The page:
Machinery and equipment
12 Ways to Make Small Businesses Safer
Many small businesses use some form of machinery and equipment (commonly referred to as plant). It may be large, fixed machinery or handheld tools.
When any type of machinery or equipment is unsafe, things can go wrong and lead to serious injury or death.
Injuries from unsafe machinery and equipment include amputation, crushing, electric shock, burns or being struck by ejected items.
Employees can also receive fractures if they fall when accessing, operating or maintaining machinery and equipment.
Non-mechanical hazards include harmful emissions, contained liquids or gas under pressure, chemicals, electricity and noise.
- Train and supervise employees to only use machinery and equipment for the job it was designed. Refer to manufacturer/supplier's instructions for further information.
- Ensure machinery and equipment is fitted with guards, fences, barriers or interlocked gates so moving parts cannot be touched and employees cannot be struck by ejected items.
- Install and maintain presence sensing systems such as light curtains or pressure sensors so machinery will stop automatically if a person comes into contact with it.
- Ensure pre-operation checks are carried out on interlocking and emergency systems.
- Use isolation procedures such as lock out devices when clearing blockages or servicing and maintaining machinery and equipment. Ensure guards are in the correct place after any repair or maintenance is done.
- Make sure machinery and equipment is maintained by competent people. Refer to the manufacturer/supplier's instructions for further information.
- Use extraction and local exhaust ventilation systems to control dust, heat and fumes from machinery and equipment.
- Use fixed, permanent, temporary or mobile work platforms to access high areas of machinery or equipment.
Forklifts and mobile plant
Forklifts cause more workplace deaths and injuries than any other piece of plant. Pedestrians can be hit by loads or crushed by forklifts, even when forklifts are moving very slowly.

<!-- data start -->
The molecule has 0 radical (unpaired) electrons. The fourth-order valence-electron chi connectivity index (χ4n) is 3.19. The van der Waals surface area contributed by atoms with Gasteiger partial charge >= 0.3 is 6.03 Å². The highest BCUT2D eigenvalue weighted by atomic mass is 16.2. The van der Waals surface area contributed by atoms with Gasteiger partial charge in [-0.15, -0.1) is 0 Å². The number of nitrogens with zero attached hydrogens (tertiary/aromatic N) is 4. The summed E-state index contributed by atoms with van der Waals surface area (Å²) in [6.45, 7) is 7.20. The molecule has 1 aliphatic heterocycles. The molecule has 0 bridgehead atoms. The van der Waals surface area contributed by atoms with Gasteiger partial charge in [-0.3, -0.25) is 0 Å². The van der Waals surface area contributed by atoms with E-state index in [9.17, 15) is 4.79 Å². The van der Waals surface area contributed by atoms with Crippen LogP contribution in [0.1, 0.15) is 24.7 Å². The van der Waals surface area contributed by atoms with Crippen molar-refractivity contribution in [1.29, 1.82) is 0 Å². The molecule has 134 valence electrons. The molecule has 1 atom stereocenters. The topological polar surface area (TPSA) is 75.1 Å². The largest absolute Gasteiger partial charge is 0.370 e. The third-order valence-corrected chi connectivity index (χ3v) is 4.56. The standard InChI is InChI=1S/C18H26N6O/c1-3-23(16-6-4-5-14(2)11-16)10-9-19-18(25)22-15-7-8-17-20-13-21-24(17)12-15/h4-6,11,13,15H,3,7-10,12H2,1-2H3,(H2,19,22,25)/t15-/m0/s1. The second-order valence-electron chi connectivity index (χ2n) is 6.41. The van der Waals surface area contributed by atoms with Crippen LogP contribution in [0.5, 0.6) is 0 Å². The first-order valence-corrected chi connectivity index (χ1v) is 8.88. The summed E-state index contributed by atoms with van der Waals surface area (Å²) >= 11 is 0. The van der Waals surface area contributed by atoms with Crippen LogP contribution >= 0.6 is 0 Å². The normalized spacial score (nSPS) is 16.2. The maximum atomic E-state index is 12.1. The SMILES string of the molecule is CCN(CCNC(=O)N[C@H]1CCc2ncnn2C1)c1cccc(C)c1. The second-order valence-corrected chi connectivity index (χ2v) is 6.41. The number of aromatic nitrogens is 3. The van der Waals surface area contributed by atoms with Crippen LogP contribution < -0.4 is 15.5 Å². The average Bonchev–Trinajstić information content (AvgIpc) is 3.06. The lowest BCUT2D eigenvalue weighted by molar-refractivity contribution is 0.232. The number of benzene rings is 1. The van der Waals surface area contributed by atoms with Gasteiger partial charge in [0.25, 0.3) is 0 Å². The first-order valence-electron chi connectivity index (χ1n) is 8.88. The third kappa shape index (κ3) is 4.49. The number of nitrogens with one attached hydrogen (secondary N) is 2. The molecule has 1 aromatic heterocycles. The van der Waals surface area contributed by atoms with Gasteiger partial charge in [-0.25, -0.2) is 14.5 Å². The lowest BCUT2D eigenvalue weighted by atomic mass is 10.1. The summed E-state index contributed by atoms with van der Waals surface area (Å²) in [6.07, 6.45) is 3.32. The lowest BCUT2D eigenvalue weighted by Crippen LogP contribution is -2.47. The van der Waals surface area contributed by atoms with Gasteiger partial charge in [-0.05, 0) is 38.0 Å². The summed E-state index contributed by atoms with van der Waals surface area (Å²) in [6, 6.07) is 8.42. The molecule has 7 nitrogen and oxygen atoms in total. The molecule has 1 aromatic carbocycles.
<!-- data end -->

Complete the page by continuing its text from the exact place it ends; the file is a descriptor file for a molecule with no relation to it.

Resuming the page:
Forklift operators can be crushed if the forklift overturns. Overloaded forklifts, forklifts with raised tynes or forklifts that are moving too fast are also likely to tip or lose their loads.
Operators can be seriously injured if they slip or fall while getting on and off forklifts.
Back and neck strain can occur when continually driving in reverse. Back strain can also occur when driving on uneven surfaces or if the forklift seat is damaged.
- Check the forklift daily before it is used to make sure the brakes, tyres, fluids, horn, lights and reversing beepers work, and that the seat, forks and operator controls are not damaged.
- Ensure forklifts are regularly maintained.
- Forklift operators must have a current licence.
- Display a load chart that says how much the forklift can carry and do not exceed capacity.
- Ensure forklift operators use seatbelts.
- Develop a traffic management plan.
- Separate pedestrians and truck drivers from forklifts or visiting vehicles.
- Use physical barriers where possible and mark pedestrian walkways.
- Ensure forklift operators observe speed limits and other traffic.
Air receivers are tanks that store compressed air for use with a compressed air system. They are common in many small businesses. If an air receiver fails or explodes, it can cause multiple fatalities.
- Air receivers with hazard levels of A, B or C must be registered with WorkSafe.
- Ensure that the air receiver is secured to the ground.
- Ensure the compressor drive belt is guarded to prevent access to moving parts.
- Ensure blowdown (drainage) is carried out on regular basis to prevent condensation build up inside the receiver.
- Ensure no flammable substances are stored in the vicinity of the air compressor.
- Ensure air receivers are regularly inspected and maintained by a competent person and keep a record of all inspections and maintenance.
View WorkSafe's guidance, Working safely with air receivers
Boilers are enclosed vessels where hot water is heated and steam is generated. They are common in many small businesses especially in dry cleaners and in launderettes.
- Ensure boilers are regularly inspected and maintained by a competent person.
- Keep records of all inspections and maintenance.
- Ensure all hot surfaces, including piping, are insulated and/or guarded.
- Ensure pre-operation check is carried out.
- Ensure blowdown is carried out on regular basis as instructed by boiler service personnel.
- Ensure no flammable substances are stored in the vicinity of the boiler.
- Ensure trained and competent personnel operate the boiler.